Previewing Cisco's Earnings
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Cisco (NASDAQ: CSCO) gives results next week and they always tend to move the markets. It is such a wide ranging company that many conclusions and pointers can be garnered from looking at the numbers from its component parts. If you are holding one of these companies or, even Cisco itself, it is useful to prepare for the results. I thought I would give investors a ‘heads up’ on what they might expect.
For the record I don’t think Cisco’s last results were particularly good. However investors were pleased by the commitment to return free cash flow to shareholders and by the dividend hike. In a way these measures confirm the main attraction of Cisco these days as being a kind of value dividend play. The hard reality is that it got that way because the market doesn’t really seem to believe in its growth potential anymore.
It's time to look at how Cisco generates its revenues.
Switching & Routing
I'll start with Cisco’s core divisions of switching and NGN routing. Here are yearly growth rates.
I’m not expecting anything great here. IBM (NYSE: IBM) recently talked of a fall off in enterprise spending in September and precious few tech companies have reported results that contradict this view. Given the lumpiness in Cisco’s switching and routing divisions over the last few years it is hard to argue that it wil report anything great here.
As evidenced above Cisco was up against some pretty weak quarters in the previous year within switching, but the easy comparisons seem to stop going into Q1 2013. I would expect a decline in revenues and my back of envelope benchmark would be for switching revenues around $3.55 billion.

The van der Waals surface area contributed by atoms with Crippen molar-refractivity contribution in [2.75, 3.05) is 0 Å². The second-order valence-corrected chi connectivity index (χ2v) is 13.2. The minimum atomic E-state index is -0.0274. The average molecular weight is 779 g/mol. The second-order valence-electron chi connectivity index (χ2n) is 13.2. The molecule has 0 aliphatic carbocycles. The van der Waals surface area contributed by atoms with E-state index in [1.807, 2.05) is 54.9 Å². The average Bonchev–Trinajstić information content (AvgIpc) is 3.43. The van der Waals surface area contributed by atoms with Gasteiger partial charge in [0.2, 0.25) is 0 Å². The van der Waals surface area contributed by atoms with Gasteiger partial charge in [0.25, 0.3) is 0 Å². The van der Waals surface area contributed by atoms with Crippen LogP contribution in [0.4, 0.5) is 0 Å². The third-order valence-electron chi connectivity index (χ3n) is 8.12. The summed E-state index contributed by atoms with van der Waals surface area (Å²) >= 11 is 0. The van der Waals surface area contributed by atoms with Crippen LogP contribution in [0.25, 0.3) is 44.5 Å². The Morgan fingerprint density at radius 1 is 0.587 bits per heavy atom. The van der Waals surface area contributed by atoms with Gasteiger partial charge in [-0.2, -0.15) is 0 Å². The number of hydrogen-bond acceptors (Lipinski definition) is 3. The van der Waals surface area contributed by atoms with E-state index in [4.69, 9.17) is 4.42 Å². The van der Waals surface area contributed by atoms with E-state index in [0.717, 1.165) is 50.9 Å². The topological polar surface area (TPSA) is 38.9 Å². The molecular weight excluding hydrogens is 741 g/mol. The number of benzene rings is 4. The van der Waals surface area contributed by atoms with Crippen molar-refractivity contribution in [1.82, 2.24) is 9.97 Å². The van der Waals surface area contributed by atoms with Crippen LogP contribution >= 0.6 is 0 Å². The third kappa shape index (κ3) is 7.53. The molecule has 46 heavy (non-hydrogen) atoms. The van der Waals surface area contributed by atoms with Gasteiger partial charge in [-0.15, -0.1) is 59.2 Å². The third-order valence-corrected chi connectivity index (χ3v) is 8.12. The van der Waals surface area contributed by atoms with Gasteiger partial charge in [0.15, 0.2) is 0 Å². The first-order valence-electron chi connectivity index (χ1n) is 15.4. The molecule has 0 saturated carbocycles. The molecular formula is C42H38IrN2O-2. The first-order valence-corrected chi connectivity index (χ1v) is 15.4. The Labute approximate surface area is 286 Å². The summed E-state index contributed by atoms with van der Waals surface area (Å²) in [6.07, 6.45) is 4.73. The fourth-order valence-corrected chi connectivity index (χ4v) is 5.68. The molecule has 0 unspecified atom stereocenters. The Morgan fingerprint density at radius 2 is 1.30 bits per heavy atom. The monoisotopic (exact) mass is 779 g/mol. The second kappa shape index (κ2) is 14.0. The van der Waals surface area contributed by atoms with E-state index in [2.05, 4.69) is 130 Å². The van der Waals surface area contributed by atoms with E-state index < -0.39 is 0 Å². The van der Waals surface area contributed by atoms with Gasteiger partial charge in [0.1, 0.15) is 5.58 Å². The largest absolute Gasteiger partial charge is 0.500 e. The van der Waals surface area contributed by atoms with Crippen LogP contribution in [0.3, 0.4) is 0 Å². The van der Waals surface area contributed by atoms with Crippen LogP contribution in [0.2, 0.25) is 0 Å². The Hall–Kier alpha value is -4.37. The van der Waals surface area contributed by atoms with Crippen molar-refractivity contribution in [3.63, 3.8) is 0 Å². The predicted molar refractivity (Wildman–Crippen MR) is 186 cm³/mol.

As for routing,
Q1 tends to see a sequential pick up of around 4.5% but the previous quarter’s numbers were pretty strong. Was there some pull forward? We shall see. Again a vague benchmark number to look for in routing would be around $2.15 billion.
My guess is that the numbers could come in weaker then these figures. I suspect this because telco dependent companies like Acme Packet (NASDAQ: APKT) reported weak spending by Tier 1 carriers and F5 Networks (NASDAQ: FFIV) also reported another sequential decline in spending from telcos. The ISPs and carriers are certainly not ramping up spending. And finally, look out for any commentary on whether Chinese rivals such as ZTE or Huawei are being price competitive in order to try and grab market share.
Collobaration & SP Video
For the sake of brevity I want to look at these two together. Collaboration encompasses unified communications, call center and TelePresence. A look at how year on year revenue growth is progressing.
Collaboration competes with a company like Polycom which recently reported a .5% decline in sequential revenues. Cisco’s results tend to mirror Polycom’s, but I suspect the latter’s initiatives have helped it grow a bit better than Cisco. On that basis beating the sequential move of Polycom would see Cisco reporting higher than $985 million in revenues for collaboration. Although I wouldn’t be surprised to see a number lower than this because things like TelePresence really are geared towards expansionary spending by enterprises.